th N. Y., April 5, 1863; First Lt., April 30, 1864. E. W. Robbins, 8th Me., April 5, 1863; First Lt., April 30, 1864. A. B. Brown, Civil Life, April 17, 1863; Resigned, Nov. 27, 1863. F. M. Gould, 3d R. I. Battery, June 1, 1863; Resigned, June 8, 1864. Asa child, 8th Me., Aug. 7, 1863; First Lt., Sept., 1865. Jerome T. Furman, 52d Pa., Aug. 30, 1863; Killed at Walhalla, S. C., Aug. 26, 1865. John W. Selvage, 48th N. Y., Sept. 10, 1863; First Lt. 36th U. S. C. T., March, 1865. Mirand W. Saxton, Civil Life, Nov. 19, 1863; Captain 128th U. S. C. T., June 25, 1864 [now Second Lt. 38th U. S. Infantry]. Nelson S. White, Dec. 22, 1863; First Lt., Sept., 1865. Edw. W. Hyde, Civil Life, May 4, 1864; First Lt., Oct. 27, 1865. F. S. Goodrich, 115th N. Y., May, 1864; First Lt., Oct., 1865. B. H. Manning, Aug. 11, 1864; Capt. 128th U. S. C. T., March 17, 1865. R. M. Davis, 4th Mass. Cavalry, Nov. 19, 1864; Capt. 104th U. S. C. T., May 11, 1865.
J. B. Jones, A Rebel War Clerk's Diary, chapter 49 (search)
Xlviii. March, 1865 From the North. rumored defeat of Gen. Early. panic among officials. moving the archives. Lincoln's inaugural. victory in North Carolina. rumored treaty with France. Sheridan's movements. letter from Lord John Russell. Sherman's progress. desperate condition of the government. Disagreement. Between the President and Congress. Dev.elopment of Grant's combination. assault at Hare's Hill. departure of Mrs. President Davis. March 1 Cloudy, cold, and dismal. We have no news, except from the North, whence we learn Lieut. Beall, one of our Canada raiders, has been hung; that some little cotton and turpentine were burnt at Wilmington; and that the enemy's columns are approaching us from all directions. They say the rebellion will be crushed very soon, and really seem to have speedy and accurate information from Richmond not only of all movements of our army, but of the intentions of the government. They say Lynchburg and East Tennessee
The Atlanta (Georgia) Campaign: May 1 - September 8, 1864., Part I: General Report. (ed. Maj. George B. Davis, Mr. Leslie J. Perry, Mr. Joseph W. Kirkley), Report of Lieut. Gen. Ulysses S. Grant, U. S. Army, commanding armies of the United States, of operations march, 1864-May, 1865. (search)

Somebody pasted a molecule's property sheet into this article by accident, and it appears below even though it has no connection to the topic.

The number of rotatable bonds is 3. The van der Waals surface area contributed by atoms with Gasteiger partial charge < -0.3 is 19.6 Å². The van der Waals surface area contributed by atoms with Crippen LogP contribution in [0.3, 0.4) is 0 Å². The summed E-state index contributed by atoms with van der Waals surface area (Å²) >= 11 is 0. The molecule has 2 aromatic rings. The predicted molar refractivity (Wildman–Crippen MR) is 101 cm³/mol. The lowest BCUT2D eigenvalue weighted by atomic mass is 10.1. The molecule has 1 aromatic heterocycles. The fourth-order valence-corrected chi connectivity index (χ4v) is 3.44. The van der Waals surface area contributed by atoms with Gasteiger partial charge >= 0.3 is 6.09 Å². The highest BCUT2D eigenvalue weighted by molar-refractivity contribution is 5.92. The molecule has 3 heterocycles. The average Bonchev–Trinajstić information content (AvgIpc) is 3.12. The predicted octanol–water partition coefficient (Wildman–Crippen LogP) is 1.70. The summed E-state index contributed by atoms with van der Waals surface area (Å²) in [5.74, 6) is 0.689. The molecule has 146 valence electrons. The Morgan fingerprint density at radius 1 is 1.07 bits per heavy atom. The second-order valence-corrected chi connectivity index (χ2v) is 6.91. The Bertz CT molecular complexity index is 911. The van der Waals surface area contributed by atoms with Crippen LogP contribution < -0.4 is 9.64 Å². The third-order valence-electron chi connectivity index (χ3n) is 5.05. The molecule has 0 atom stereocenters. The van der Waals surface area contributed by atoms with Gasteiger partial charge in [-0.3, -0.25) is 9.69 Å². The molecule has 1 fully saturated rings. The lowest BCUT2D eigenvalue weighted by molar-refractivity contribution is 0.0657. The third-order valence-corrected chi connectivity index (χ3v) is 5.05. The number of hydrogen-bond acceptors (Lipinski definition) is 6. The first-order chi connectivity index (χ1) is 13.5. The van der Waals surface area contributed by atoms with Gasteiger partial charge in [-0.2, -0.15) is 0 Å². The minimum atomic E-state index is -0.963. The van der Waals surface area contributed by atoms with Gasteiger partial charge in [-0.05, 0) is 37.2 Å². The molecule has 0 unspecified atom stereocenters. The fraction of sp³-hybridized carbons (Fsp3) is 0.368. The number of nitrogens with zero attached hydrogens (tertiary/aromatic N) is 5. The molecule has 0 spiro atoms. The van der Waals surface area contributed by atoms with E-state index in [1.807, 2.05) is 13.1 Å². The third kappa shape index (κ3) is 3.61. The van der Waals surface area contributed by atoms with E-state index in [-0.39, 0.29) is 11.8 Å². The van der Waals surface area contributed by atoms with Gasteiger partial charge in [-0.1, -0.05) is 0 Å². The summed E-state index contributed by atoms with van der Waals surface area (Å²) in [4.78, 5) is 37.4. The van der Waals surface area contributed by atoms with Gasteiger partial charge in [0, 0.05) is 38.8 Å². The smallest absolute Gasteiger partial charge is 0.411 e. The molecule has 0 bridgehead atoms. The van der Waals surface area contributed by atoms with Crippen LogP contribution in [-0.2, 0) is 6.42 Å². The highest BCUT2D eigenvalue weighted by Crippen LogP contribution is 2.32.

Supplies at Knoxville could always be got forward as required. With Bull's Gap fortified, you can occupy as outposts about all of East Tennessee, and be prepared, if it should be required of you in the spring, to make a campaign toward Lynchburg or into North Carolina. I do not think Stoneman should break the road until lie gets into Virginia, unless it should be to cut off rolling-stock that may be caught west of that. U. S. Grant, Lieutenant-General. Thus it will be seen that in March, 1865, General Canby was moving an adequate force against Mobile and the arnmy defending it under General Dick Taylor; Thomas was pushing out two large and well-appointed cavalry expeditions-one from Middle Tennessee, under Brevet Major-General Wilson, against the enemy's vital points in Alabama; the other from East Tennessee, under Major-General Stoneman, toward Lynchburg-and assembling the remainder of his available forces preparatory to offensive operations from East Tennessee; General Sher
Robert Stiles, Four years under Marse Robert, Chapter 7: the Peninsula Campaign. (search)
d from the bole of the piece by the weight of the sinking body of the noble cannoneer. This incident reminds me of another which well illustrates how receptive and retentive of pictorial impression are the minds of men-especially men of a certain type-at moments of intense excitement. It is this faculty, in great measure, which imparts special interest and value to the personal reminiscences of men of this character. Nearly three years after the battle of Williamsburg, I think in March, 1865, entering the office of the provostshal of the city of Richmond for the first and only time during the war, I found an officer, in a new uniform of a colonel of cavalry, in an unpleasant altercation with one of the employees of the office. As I approached he turned to me, saying: It's a hard case, Major, that a veteran colonel of the Army of Northern Virginia is bearded in this way by a beardless boy of a provost-marshal's clerk, and that he cannot have even the poor satisfaction